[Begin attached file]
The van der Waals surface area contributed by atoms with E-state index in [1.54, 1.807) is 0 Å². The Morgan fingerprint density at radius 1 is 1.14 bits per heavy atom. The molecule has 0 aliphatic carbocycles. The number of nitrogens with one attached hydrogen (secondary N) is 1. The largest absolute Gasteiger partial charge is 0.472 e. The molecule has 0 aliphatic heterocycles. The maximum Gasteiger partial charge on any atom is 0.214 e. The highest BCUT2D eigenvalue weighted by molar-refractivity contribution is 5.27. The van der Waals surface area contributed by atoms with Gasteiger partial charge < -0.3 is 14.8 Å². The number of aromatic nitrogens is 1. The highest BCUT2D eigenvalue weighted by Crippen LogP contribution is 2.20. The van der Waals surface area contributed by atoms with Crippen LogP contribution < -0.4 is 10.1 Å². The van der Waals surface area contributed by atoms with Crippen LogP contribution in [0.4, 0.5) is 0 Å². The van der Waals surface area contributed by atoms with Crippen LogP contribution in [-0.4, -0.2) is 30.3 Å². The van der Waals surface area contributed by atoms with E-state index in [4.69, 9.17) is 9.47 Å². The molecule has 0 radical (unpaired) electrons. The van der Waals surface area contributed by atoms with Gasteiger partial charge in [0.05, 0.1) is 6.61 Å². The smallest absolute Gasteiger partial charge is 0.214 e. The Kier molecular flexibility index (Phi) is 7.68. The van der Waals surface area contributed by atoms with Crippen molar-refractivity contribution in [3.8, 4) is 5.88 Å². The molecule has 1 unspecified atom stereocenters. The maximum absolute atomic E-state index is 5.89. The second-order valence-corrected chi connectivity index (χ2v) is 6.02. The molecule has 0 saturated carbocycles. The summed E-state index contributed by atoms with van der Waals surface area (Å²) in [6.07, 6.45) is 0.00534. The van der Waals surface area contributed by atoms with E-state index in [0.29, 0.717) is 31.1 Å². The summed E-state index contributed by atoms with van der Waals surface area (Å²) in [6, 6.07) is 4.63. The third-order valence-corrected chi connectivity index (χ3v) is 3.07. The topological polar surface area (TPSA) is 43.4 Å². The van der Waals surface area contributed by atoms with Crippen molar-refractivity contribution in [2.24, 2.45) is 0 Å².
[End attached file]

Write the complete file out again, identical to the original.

The van der Waals surface area contributed by atoms with E-state index in [1.54, 1.807) is 0 Å². The Morgan fingerprint density at radius 1 is 1.14 bits per heavy atom. The molecule has 0 aliphatic carbocycles. The number of nitrogens with one attached hydrogen (secondary N) is 1. The largest absolute Gasteiger partial charge is 0.472 e. The molecule has 0 aliphatic heterocycles. The maximum Gasteiger partial charge on any atom is 0.214 e. The highest BCUT2D eigenvalue weighted by molar-refractivity contribution is 5.27. The van der Waals surface area contributed by atoms with Gasteiger partial charge < -0.3 is 14.8 Å². The number of aromatic nitrogens is 1. The highest BCUT2D eigenvalue weighted by Crippen LogP contribution is 2.20. The van der Waals surface area contributed by atoms with Crippen LogP contribution < -0.4 is 10.1 Å². The van der Waals surface area contributed by atoms with Crippen LogP contribution in [0.4, 0.5) is 0 Å². The van der Waals surface area contributed by atoms with Crippen LogP contribution in [-0.4, -0.2) is 30.3 Å². The van der Waals surface area contributed by atoms with E-state index in [4.69, 9.17) is 9.47 Å². The molecule has 0 radical (unpaired) electrons. The van der Waals surface area contributed by atoms with Gasteiger partial charge in [0.05, 0.1) is 6.61 Å². The smallest absolute Gasteiger partial charge is 0.214 e. The Kier molecular flexibility index (Phi) is 7.68. The van der Waals surface area contributed by atoms with Crippen molar-refractivity contribution in [3.8, 4) is 5.88 Å². The molecule has 1 unspecified atom stereocenters. The maximum absolute atomic E-state index is 5.89. The second-order valence-corrected chi connectivity index (χ2v) is 6.02. The molecule has 0 saturated carbocycles. The summed E-state index contributed by atoms with van der Waals surface area (Å²) in [6.07, 6.45) is 0.00534. The van der Waals surface area contributed by atoms with E-state index in [0.29, 0.717) is 31.1 Å². The summed E-state index contributed by atoms with van der Waals surface area (Å²) in [6, 6.07) is 4.63. The third-order valence-corrected chi connectivity index (χ3v) is 3.07. The topological polar surface area (TPSA) is 43.4 Å². The van der Waals surface area contributed by atoms with Crippen molar-refractivity contribution in [2.24, 2.45) is 0 Å².